The 00 UTC CMC spins up a low...has it heading toward Florida...turns it NE over the big bend. Some of the other models try to develop something too.
Member Since: June 9, 2005 Posts: 23 Comments: 38327
647. IKE
3:02 PM GMT on May 26, 2007
Here's the 12 UTC NAM...has a 1000mb low which stays out over the Caribbean waters...could get interesting folks..Link
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645. nash28
2:53 PM GMT on May 26, 2007
Very interesting 23. There is some spin associated with this. They may very well decide to invest this before the weekend is out.
Member Since: July 11, 2005 Posts: 190 Comments: 16972
644. nash28
2:51 PM GMT on May 26, 2007
Stoormfury- I believe this is what the NAM is predicting there. Currently, it is in a favorable shear environment and the SST's are more than warm enough. The shear to its north is still too hostile, but it has been forecast to start relaxing as we approach the end of the month.
Member Since: July 11, 2005 Posts: 190 Comments: 16972
643. hurricane23
2:50 PM GMT on May 26, 2007
Interesting discussion from TPC this morning...

Member Since: May 14, 2006 Posts: 8 Comments: 13873
642. stoormfury
2:48 PM GMT on May 26, 2007
is something brewing in the sw caribbean. there seems to be a spin at 13.8n 80w. maybe this is what nam is predicting. we will wait and see at the 84 hr mark
Member Since: August 22, 2006 Posts: 0 Comments: 3087
641. nash28
2:41 PM GMT on May 26, 2007
NAM is still showing a 1004mb low at the 84 hour mark.

Member Since: July 11, 2005 Posts: 190 Comments: 16972
640. plywoodstatenative
2:37 PM GMT on May 26, 2007
whats that mess above the Central american region as well as the mess located near Florida?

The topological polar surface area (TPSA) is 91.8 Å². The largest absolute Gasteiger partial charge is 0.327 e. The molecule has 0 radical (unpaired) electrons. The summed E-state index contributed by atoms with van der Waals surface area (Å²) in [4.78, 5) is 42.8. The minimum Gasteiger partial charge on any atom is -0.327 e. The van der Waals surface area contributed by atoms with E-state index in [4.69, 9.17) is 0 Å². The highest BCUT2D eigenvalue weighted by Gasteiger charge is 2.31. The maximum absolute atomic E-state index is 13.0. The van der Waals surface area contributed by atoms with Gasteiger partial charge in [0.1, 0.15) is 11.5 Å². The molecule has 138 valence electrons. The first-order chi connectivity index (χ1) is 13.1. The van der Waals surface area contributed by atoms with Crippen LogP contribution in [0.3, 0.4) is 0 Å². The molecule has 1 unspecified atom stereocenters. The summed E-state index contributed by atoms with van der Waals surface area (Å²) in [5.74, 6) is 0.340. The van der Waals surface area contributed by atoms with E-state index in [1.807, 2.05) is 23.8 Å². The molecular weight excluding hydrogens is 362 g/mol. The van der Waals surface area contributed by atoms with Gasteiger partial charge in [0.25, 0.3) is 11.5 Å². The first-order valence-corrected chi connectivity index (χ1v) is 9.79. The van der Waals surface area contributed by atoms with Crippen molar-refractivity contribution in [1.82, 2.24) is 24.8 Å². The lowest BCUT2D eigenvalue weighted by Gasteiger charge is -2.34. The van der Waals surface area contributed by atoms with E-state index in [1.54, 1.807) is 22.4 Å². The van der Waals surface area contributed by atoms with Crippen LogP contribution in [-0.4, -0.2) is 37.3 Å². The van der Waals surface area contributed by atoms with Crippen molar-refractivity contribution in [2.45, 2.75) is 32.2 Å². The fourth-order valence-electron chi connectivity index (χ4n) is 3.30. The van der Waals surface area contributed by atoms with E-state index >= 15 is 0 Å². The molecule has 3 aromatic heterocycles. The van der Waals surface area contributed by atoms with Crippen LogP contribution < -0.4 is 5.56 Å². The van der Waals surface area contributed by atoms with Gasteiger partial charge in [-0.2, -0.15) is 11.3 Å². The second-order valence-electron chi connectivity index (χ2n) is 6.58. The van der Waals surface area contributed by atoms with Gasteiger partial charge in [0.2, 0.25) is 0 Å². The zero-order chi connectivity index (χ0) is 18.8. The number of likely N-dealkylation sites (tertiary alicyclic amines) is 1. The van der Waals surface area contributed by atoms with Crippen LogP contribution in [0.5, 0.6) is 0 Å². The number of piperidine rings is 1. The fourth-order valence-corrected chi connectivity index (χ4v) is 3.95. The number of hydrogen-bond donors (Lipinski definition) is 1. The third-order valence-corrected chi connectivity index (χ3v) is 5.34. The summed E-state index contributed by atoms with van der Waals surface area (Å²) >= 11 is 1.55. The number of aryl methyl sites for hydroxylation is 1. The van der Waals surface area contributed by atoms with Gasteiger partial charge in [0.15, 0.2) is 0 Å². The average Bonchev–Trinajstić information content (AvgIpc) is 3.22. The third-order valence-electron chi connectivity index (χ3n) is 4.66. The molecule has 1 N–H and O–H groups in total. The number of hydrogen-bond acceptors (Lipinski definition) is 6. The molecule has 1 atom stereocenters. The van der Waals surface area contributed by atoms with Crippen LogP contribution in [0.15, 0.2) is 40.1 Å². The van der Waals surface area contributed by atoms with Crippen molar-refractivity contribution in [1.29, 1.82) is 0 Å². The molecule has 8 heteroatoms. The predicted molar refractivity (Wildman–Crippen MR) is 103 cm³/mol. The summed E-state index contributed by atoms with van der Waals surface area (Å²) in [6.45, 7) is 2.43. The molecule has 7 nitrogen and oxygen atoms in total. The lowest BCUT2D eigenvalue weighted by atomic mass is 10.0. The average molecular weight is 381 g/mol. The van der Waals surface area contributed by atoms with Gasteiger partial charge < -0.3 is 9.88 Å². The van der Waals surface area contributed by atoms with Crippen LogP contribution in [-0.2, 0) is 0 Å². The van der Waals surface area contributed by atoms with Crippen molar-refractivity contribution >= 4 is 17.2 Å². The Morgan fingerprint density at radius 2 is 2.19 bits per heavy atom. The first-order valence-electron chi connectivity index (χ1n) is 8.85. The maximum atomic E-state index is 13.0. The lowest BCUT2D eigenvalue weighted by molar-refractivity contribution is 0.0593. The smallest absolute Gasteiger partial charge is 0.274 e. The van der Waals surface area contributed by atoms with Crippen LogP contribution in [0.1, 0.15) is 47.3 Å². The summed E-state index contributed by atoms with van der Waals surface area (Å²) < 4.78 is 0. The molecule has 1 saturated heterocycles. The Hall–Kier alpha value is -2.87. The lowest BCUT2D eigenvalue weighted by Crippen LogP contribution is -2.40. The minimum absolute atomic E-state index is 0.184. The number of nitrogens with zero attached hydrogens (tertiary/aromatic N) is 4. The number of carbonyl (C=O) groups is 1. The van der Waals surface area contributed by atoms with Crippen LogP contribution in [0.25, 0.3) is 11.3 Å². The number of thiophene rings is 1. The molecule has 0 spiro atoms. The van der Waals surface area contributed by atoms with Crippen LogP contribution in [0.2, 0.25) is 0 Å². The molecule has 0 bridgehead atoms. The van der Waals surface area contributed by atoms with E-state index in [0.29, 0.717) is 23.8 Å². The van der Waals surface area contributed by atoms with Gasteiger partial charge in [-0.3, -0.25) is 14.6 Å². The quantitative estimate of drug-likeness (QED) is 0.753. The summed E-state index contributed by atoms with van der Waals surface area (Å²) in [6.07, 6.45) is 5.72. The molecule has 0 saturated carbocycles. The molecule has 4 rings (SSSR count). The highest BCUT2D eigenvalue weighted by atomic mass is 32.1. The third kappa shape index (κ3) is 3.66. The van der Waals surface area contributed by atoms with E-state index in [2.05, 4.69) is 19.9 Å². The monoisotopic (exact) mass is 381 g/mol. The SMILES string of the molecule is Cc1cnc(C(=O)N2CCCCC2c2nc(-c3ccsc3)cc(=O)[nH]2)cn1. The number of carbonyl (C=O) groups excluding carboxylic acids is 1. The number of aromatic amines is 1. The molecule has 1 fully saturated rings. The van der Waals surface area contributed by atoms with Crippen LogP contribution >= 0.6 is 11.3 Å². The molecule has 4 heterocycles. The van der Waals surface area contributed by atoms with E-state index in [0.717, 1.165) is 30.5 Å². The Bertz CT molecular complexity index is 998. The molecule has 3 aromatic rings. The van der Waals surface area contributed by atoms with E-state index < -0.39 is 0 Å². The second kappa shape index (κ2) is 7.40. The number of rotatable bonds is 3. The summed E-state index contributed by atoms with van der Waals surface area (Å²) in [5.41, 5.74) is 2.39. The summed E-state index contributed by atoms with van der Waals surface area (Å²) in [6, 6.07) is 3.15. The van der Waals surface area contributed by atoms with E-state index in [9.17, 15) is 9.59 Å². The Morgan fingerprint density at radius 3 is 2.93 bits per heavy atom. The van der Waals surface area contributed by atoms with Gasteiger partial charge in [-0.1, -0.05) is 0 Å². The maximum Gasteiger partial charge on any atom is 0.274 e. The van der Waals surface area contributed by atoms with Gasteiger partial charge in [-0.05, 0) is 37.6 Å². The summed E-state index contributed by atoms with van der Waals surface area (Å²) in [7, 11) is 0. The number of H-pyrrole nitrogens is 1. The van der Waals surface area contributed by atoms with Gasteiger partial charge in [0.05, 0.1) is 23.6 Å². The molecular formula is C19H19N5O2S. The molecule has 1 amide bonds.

Member Since: November 15, 2005 Posts: 16 Comments: 4189
639. nash28
2:35 PM GMT on May 26, 2007
Well, there are always going to be assclowns on these blogs. Aaron has done an outstanding job of trying to police it as best he can, but you're not going to stop people 100%. Besides, we are all adults here and can handle ourselves.
Member Since: July 11, 2005 Posts: 190 Comments: 16972
638. Ermuleto
2:32 PM GMT on May 26, 2007
Hello, friends.

637. weatherblog
2:18 PM GMT on May 26, 2007
Posted By: HURRICANE911 at 4:01 AM GMT on May 26, 2007. (hide)
New here. Seems to me you people don't know shit from Adam. Weather changes every second of every day and all you people talk about is a storm is or is not going to hit U.S. mainland. Are you guys this stupid to say one will or will not. Maybe some of you just need to sit on the sideline and stop giving your stupid predictions because none of your are correct. Nobody can say that a storm will hit or will not 100% so why say so. Just making yourself look a stupid geek. Enjoy the Hurricane season you geeks.

Hmm...just wondering why he's on this blog then??...Also wonering how long it took him to write that "brilliant" speech. lol
Member Since: July 10, 2006 Posts: 27 Comments: 1625
636. TheCaneWhisperer
2:16 PM GMT on May 26, 2007
The weakness in the sub tropical ridge looks like it wants to start a weakening trend towards the end of THIS 500mb-Z ANIMATION.
2:12 PM GMT on May 26, 2007
Gainesville not sure what you can do anymore than we do here in charlotte county as far as building codes go have any ideas .I am a building contractor and interested in hearing what you think
Member Since: August 15, 2006 Posts: 2 Comments: 666
634. nash28
1:56 PM GMT on May 26, 2007
You're welcome Storm. Have you noticed the drop in shear in the GOM? Just a couple of days ago, it was as high as 70-80kts. Now, there are a couple of pockets of 30kt shear. Still too hostile for development, but I believe we may be seeing a shift in the pattern.
Member Since: July 11, 2005 Posts: 190 Comments: 16972
632. nash28
1:42 PM GMT on May 26, 2007
A major hurricane making landfall in Cedar Key would basically be the worst possible landfall for the Tampa Bay area. It would put the SE quadrant right over Tampa Bay and the surge would be a nightmare.
Member Since: July 11, 2005 Posts: 190 Comments: 16972
631. GainesvilleGator
1:39 PM GMT on May 26, 2007
Hurricane23, you are right on the mark with your post. People need to keep in mind that Andrew was a very, very small hurricane. A lot of damage was done in a narrow strip of Dade county.

My brother is in same house in Ft. Lauderdale as when Andrew hit. The winds were not a problem there. Here in Gainesville there was no wind & not a cloud in the sky. You get a large storm like Hugo, Floyd, or Frances category 4 or above & you are looking at $100 billion in damage for a Dade/Broward County landfall.

I think the Cedar Key area is overdue for a hurricane as well. I think that area averages one every 9 years or so but the last hurricane to come near that was Elena in 1985.